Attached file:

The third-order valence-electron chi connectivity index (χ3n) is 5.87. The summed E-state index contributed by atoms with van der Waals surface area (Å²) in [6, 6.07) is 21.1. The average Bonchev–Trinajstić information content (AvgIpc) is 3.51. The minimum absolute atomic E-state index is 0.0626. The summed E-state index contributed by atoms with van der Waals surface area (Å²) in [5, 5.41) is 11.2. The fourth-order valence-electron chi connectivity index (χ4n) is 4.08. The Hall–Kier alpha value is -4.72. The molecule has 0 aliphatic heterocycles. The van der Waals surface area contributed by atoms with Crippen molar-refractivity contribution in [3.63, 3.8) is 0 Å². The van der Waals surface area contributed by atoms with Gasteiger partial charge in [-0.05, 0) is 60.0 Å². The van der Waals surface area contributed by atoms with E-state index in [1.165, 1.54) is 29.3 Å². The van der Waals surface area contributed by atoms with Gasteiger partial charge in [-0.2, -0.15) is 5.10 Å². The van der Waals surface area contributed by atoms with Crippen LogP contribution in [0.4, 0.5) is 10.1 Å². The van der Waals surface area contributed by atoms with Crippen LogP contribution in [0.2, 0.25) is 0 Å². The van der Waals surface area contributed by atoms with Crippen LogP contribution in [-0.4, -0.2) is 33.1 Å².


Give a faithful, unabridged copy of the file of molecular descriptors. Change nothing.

The third-order valence-electron chi connectivity index (χ3n) is 5.87. The summed E-state index contributed by atoms with van der Waals surface area (Å²) in [6, 6.07) is 21.1. The average Bonchev–Trinajstić information content (AvgIpc) is 3.51. The minimum absolute atomic E-state index is 0.0626. The summed E-state index contributed by atoms with van der Waals surface area (Å²) in [5, 5.41) is 11.2. The fourth-order valence-electron chi connectivity index (χ4n) is 4.08. The Hall–Kier alpha value is -4.72. The molecule has 0 aliphatic heterocycles. The van der Waals surface area contributed by atoms with Crippen molar-refractivity contribution in [3.63, 3.8) is 0 Å². The van der Waals surface area contributed by atoms with Gasteiger partial charge in [-0.05, 0) is 60.0 Å². The van der Waals surface area contributed by atoms with E-state index in [1.165, 1.54) is 29.3 Å². The van der Waals surface area contributed by atoms with Gasteiger partial charge in [-0.2, -0.15) is 5.10 Å². The van der Waals surface area contributed by atoms with Crippen LogP contribution in [0.4, 0.5) is 10.1 Å². The van der Waals surface area contributed by atoms with Crippen LogP contribution in [0.2, 0.25) is 0 Å². The van der Waals surface area contributed by atoms with Crippen LogP contribution in [-0.4, -0.2) is 33.1 Å².